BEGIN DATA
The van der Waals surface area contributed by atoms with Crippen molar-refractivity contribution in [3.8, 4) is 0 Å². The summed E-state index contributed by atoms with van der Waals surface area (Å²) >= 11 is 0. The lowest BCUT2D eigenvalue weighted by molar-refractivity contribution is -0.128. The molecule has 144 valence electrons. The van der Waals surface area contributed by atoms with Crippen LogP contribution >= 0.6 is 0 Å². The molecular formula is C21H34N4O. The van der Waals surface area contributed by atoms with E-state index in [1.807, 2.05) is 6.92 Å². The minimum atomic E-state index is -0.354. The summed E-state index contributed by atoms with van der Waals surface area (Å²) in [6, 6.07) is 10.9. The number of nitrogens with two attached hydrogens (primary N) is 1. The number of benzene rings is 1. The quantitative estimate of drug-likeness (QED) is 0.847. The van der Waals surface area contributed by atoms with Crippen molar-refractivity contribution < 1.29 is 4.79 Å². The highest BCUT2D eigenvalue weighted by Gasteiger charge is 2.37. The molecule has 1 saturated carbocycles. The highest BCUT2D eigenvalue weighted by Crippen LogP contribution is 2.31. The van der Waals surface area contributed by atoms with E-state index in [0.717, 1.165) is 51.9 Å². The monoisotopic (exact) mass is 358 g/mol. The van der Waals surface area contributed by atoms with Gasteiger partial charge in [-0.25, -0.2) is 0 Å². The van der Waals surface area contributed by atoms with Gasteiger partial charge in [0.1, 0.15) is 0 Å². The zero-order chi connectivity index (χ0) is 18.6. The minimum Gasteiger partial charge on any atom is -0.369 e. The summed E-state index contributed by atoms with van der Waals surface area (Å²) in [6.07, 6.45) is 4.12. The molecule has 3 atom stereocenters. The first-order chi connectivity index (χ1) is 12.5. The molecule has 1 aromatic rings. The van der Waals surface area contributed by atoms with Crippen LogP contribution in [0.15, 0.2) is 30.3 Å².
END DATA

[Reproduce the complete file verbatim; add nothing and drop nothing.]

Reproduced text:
The van der Waals surface area contributed by atoms with Crippen molar-refractivity contribution in [3.8, 4) is 0 Å². The summed E-state index contributed by atoms with van der Waals surface area (Å²) >= 11 is 0. The lowest BCUT2D eigenvalue weighted by molar-refractivity contribution is -0.128. The molecule has 144 valence electrons. The van der Waals surface area contributed by atoms with Crippen LogP contribution >= 0.6 is 0 Å². The molecular formula is C21H34N4O. The van der Waals surface area contributed by atoms with E-state index in [1.807, 2.05) is 6.92 Å². The minimum atomic E-state index is -0.354. The summed E-state index contributed by atoms with van der Waals surface area (Å²) in [6, 6.07) is 10.9. The number of nitrogens with two attached hydrogens (primary N) is 1. The number of benzene rings is 1. The quantitative estimate of drug-likeness (QED) is 0.847. The van der Waals surface area contributed by atoms with Crippen molar-refractivity contribution < 1.29 is 4.79 Å². The highest BCUT2D eigenvalue weighted by Gasteiger charge is 2.37. The molecule has 1 saturated carbocycles. The highest BCUT2D eigenvalue weighted by Crippen LogP contribution is 2.31. The van der Waals surface area contributed by atoms with E-state index in [0.717, 1.165) is 51.9 Å². The monoisotopic (exact) mass is 358 g/mol. The van der Waals surface area contributed by atoms with Gasteiger partial charge in [-0.25, -0.2) is 0 Å². The van der Waals surface area contributed by atoms with Gasteiger partial charge in [0.1, 0.15) is 0 Å². The zero-order chi connectivity index (χ0) is 18.6. The minimum Gasteiger partial charge on any atom is -0.369 e. The summed E-state index contributed by atoms with van der Waals surface area (Å²) in [6.07, 6.45) is 4.12. The molecule has 3 atom stereocenters. The first-order chi connectivity index (χ1) is 12.5. The molecule has 1 aromatic rings. The van der Waals surface area contributed by atoms with Crippen LogP contribution in [0.15, 0.2) is 30.3 Å².